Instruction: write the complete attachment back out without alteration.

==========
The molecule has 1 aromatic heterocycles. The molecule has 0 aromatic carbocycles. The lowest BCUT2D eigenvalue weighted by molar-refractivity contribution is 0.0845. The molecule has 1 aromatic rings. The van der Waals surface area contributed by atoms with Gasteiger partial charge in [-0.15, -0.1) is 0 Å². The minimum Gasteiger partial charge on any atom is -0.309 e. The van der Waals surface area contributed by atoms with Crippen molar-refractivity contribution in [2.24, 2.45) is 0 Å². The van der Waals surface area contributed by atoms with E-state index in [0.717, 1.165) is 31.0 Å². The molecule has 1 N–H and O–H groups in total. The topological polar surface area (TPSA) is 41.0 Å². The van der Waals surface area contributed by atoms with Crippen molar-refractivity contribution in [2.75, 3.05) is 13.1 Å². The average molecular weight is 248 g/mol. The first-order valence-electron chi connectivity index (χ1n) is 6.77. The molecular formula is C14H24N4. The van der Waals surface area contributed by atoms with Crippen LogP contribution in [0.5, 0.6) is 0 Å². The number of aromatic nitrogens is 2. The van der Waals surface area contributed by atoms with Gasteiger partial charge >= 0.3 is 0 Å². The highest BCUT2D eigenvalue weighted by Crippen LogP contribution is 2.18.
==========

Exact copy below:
The molecule has 1 aromatic heterocycles. The molecule has 0 aromatic carbocycles. The lowest BCUT2D eigenvalue weighted by molar-refractivity contribution is 0.0845. The molecule has 1 aromatic rings. The van der Waals surface area contributed by atoms with Gasteiger partial charge in [-0.15, -0.1) is 0 Å². The minimum Gasteiger partial charge on any atom is -0.309 e. The van der Waals surface area contributed by atoms with Crippen molar-refractivity contribution in [2.24, 2.45) is 0 Å². The van der Waals surface area contributed by atoms with E-state index in [0.717, 1.165) is 31.0 Å². The molecule has 1 N–H and O–H groups in total. The topological polar surface area (TPSA) is 41.0 Å². The van der Waals surface area contributed by atoms with Crippen molar-refractivity contribution in [2.75, 3.05) is 13.1 Å². The average molecular weight is 248 g/mol. The first-order valence-electron chi connectivity index (χ1n) is 6.77. The molecular formula is C14H24N4. The van der Waals surface area contributed by atoms with Crippen LogP contribution in [0.5, 0.6) is 0 Å². The number of aromatic nitrogens is 2. The van der Waals surface area contributed by atoms with Gasteiger partial charge >= 0.3 is 0 Å². The highest BCUT2D eigenvalue weighted by Crippen LogP contribution is 2.18.